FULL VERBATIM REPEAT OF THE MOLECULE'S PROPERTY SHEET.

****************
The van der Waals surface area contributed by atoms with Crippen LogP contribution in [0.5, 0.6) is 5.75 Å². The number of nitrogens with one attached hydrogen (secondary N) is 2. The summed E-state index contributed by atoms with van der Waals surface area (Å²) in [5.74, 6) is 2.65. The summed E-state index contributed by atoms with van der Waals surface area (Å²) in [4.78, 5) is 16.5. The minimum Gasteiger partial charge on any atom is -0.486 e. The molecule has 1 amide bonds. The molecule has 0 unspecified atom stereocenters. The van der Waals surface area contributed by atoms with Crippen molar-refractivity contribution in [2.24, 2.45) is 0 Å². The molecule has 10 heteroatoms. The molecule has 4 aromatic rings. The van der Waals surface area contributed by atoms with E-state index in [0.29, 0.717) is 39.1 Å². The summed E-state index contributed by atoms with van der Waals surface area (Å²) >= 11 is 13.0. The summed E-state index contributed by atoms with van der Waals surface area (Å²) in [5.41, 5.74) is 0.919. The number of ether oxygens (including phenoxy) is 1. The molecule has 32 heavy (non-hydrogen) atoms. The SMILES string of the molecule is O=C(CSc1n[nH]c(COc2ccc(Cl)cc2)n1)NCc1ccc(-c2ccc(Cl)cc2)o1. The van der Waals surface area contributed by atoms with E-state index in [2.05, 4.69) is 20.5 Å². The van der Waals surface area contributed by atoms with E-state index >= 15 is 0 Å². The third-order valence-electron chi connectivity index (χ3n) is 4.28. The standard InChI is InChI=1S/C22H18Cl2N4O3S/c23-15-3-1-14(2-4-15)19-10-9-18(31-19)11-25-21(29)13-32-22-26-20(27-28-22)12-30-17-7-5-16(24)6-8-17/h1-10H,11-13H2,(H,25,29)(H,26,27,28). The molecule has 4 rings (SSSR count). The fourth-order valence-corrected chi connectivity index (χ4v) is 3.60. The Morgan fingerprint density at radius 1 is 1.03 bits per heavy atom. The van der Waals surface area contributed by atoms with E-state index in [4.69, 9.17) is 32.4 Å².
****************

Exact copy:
The van der Waals surface area contributed by atoms with Crippen LogP contribution in [0.5, 0.6) is 5.75 Å². The number of nitrogens with one attached hydrogen (secondary N) is 2. The summed E-state index contributed by atoms with van der Waals surface area (Å²) in [5.74, 6) is 2.65. The summed E-state index contributed by atoms with van der Waals surface area (Å²) in [4.78, 5) is 16.5. The minimum Gasteiger partial charge on any atom is -0.486 e. The molecule has 1 amide bonds. The molecule has 0 unspecified atom stereocenters. The van der Waals surface area contributed by atoms with Crippen molar-refractivity contribution in [2.24, 2.45) is 0 Å². The molecule has 10 heteroatoms. The molecule has 4 aromatic rings. The van der Waals surface area contributed by atoms with E-state index in [0.29, 0.717) is 39.1 Å². The summed E-state index contributed by atoms with van der Waals surface area (Å²) >= 11 is 13.0. The summed E-state index contributed by atoms with van der Waals surface area (Å²) in [5.41, 5.74) is 0.919. The number of ether oxygens (including phenoxy) is 1. The molecule has 32 heavy (non-hydrogen) atoms. The SMILES string of the molecule is O=C(CSc1n[nH]c(COc2ccc(Cl)cc2)n1)NCc1ccc(-c2ccc(Cl)cc2)o1. The van der Waals surface area contributed by atoms with E-state index in [2.05, 4.69) is 20.5 Å². The van der Waals surface area contributed by atoms with E-state index >= 15 is 0 Å². The third-order valence-electron chi connectivity index (χ3n) is 4.28. The standard InChI is InChI=1S/C22H18Cl2N4O3S/c23-15-3-1-14(2-4-15)19-10-9-18(31-19)11-25-21(29)13-32-22-26-20(27-28-22)12-30-17-7-5-16(24)6-8-17/h1-10H,11-13H2,(H,25,29)(H,26,27,28). The molecule has 4 rings (SSSR count). The fourth-order valence-corrected chi connectivity index (χ4v) is 3.60. The Morgan fingerprint density at radius 1 is 1.03 bits per heavy atom. The van der Waals surface area contributed by atoms with E-state index in [4.69, 9.17) is 32.4 Å².